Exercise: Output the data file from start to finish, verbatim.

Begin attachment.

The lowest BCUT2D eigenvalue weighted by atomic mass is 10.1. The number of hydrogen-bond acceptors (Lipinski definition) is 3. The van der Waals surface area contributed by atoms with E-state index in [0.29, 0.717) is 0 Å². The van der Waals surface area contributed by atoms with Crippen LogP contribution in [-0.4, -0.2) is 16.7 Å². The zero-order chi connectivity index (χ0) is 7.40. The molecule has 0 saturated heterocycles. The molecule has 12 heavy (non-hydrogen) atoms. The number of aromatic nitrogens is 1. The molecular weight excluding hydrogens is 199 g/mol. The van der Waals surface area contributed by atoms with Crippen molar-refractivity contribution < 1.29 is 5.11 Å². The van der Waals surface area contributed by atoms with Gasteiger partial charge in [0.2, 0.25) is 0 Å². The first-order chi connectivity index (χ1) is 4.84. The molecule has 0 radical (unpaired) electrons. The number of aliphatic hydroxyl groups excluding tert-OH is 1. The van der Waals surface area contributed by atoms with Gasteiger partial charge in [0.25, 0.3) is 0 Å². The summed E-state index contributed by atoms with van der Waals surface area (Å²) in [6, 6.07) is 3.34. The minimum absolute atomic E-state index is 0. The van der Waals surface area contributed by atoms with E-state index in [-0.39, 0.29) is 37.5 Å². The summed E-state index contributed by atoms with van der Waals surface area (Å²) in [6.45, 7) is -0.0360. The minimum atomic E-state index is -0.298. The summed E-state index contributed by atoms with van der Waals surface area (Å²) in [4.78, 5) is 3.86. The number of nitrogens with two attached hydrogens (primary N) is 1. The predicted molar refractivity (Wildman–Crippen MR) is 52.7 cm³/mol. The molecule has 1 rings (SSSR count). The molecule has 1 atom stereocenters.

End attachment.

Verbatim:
The lowest BCUT2D eigenvalue weighted by atomic mass is 10.1. The number of hydrogen-bond acceptors (Lipinski definition) is 3. The van der Waals surface area contributed by atoms with E-state index in [0.29, 0.717) is 0 Å². The van der Waals surface area contributed by atoms with Crippen LogP contribution in [-0.4, -0.2) is 16.7 Å². The zero-order chi connectivity index (χ0) is 7.40. The molecule has 0 saturated heterocycles. The molecule has 12 heavy (non-hydrogen) atoms. The number of aromatic nitrogens is 1. The molecular weight excluding hydrogens is 199 g/mol. The van der Waals surface area contributed by atoms with Crippen molar-refractivity contribution < 1.29 is 5.11 Å². The van der Waals surface area contributed by atoms with Gasteiger partial charge in [0.2, 0.25) is 0 Å². The first-order chi connectivity index (χ1) is 4.84. The molecule has 0 radical (unpaired) electrons. The number of aliphatic hydroxyl groups excluding tert-OH is 1. The van der Waals surface area contributed by atoms with Gasteiger partial charge in [0.25, 0.3) is 0 Å². The summed E-state index contributed by atoms with van der Waals surface area (Å²) in [6, 6.07) is 3.34. The minimum absolute atomic E-state index is 0. The van der Waals surface area contributed by atoms with E-state index in [-0.39, 0.29) is 37.5 Å². The summed E-state index contributed by atoms with van der Waals surface area (Å²) in [6.45, 7) is -0.0360. The minimum atomic E-state index is -0.298. The summed E-state index contributed by atoms with van der Waals surface area (Å²) in [4.78, 5) is 3.86. The number of nitrogens with two attached hydrogens (primary N) is 1. The predicted molar refractivity (Wildman–Crippen MR) is 52.7 cm³/mol. The molecule has 1 rings (SSSR count). The molecule has 1 atom stereocenters.